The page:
Deep Learning with the Movidius Neural Compute Stick


Deep Learning is a breakthrough in Artificial Intelligence. With its root from neural network, modern computing hardware advancement enabled new possibilities by sophisticated integrated circuits technology.

A branch of this exciting area in AI is machine learning. The leading development frameworks include TensorFlow and Caffe. Pattern recognition is a practical application of machine learning where photos or videos are analysed by machine to produce usable output as if a human did the analysis. GPU has been a favorite choice for its specialized architecture, delivering its supreme processing power not only in graphics processing but also popular among the neural network community. Covered in a previous installment is how to deploy an Amazon Web Services GPU instance to analyse real time traffic camera images using Caffe.

To bring this kind of machine learning power to IoT, Intel shrank and packaged a specialized Vision Processing Unit into the form factor of a USB thumb drive in the Movidius™ Neural Compute Stick.

It sports an ultra low power Vision Processing Unit (VPU) inside an aluminium casing, weights only 30g (without the cap). Supported on the Raspberry Pi 3 model B makes it a very attractive add-on for development projects involving AI application on this platform.IMAG1435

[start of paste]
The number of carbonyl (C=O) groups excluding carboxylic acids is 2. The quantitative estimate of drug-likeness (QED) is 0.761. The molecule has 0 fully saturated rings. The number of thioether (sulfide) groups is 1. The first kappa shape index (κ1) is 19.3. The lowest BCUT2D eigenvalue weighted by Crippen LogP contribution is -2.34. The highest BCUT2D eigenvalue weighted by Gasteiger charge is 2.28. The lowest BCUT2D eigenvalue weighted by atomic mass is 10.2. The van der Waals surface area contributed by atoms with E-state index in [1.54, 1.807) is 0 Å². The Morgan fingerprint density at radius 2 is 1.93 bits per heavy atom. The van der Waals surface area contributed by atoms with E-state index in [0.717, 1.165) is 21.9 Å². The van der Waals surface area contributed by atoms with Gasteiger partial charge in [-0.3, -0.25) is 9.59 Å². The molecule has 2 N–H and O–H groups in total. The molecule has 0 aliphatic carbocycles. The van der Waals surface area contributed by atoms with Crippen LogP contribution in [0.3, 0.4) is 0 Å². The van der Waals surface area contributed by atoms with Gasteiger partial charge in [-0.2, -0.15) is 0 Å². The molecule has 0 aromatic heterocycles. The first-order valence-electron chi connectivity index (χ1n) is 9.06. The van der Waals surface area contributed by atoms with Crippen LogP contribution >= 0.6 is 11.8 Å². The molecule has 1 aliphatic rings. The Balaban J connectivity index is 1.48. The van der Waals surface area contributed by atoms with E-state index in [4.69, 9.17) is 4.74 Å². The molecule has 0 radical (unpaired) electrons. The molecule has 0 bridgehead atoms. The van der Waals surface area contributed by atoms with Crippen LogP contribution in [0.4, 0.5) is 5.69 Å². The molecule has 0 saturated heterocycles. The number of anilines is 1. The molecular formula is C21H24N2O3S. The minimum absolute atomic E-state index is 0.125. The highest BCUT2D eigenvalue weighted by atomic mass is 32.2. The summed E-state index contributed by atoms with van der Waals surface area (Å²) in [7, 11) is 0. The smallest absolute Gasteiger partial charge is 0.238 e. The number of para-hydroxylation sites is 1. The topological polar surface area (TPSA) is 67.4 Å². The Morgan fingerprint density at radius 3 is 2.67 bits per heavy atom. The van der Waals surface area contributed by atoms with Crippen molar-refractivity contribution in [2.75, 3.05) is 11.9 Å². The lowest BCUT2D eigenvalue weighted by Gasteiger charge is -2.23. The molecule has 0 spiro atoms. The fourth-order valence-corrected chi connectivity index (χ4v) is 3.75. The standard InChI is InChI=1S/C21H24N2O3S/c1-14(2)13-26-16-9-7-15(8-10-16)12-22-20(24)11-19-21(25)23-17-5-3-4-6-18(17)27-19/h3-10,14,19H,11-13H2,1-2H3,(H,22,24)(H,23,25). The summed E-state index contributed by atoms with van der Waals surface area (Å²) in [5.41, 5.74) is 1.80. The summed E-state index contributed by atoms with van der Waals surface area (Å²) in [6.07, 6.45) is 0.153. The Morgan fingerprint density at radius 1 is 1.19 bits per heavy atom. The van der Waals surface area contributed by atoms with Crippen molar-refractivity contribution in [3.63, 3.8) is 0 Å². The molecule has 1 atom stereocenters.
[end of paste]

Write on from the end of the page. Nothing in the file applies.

In the form factor of an USB thumb drive, the specialized VPU geared for machine learning in the Movidius performs as an AI accelerator for the host computer.IMAG1439

To put this neural compute stick into action, an SDK available from git download provided by Movidius is required. Although this SDK runs on Ubuntu, Windows users with VirtualBox can easily install the SDK with an Ubuntu 16.04 VM.

While the SDK comes with many examples, and the setup is a walk in the park, running these examples is not so straight forward, especially on a VM. There are points to note from making this stick available in the VM including USB 3 and filters setting in VirtualBox, to the actual execution of the provided sample scripts. Some examples required two sticks to run. Developers should be comfortable with Python, unix make / git commands, as well as installing plugins in Ubuntu.

The results from the examples in the SDK alone are quite convincing, considering the form factor of the stick and its electrical power consumption. This neural computing stick “kept its cool” literally throughout the test drive, unlike the FPGA stick I occasionally use for bitcoins mining which turn really hot.


One thought on “Deep Learning with the Movidius Neural Compute Stick

  1. Pingback: Performance testing the Movidius Neural Compute Stick | gmgolem

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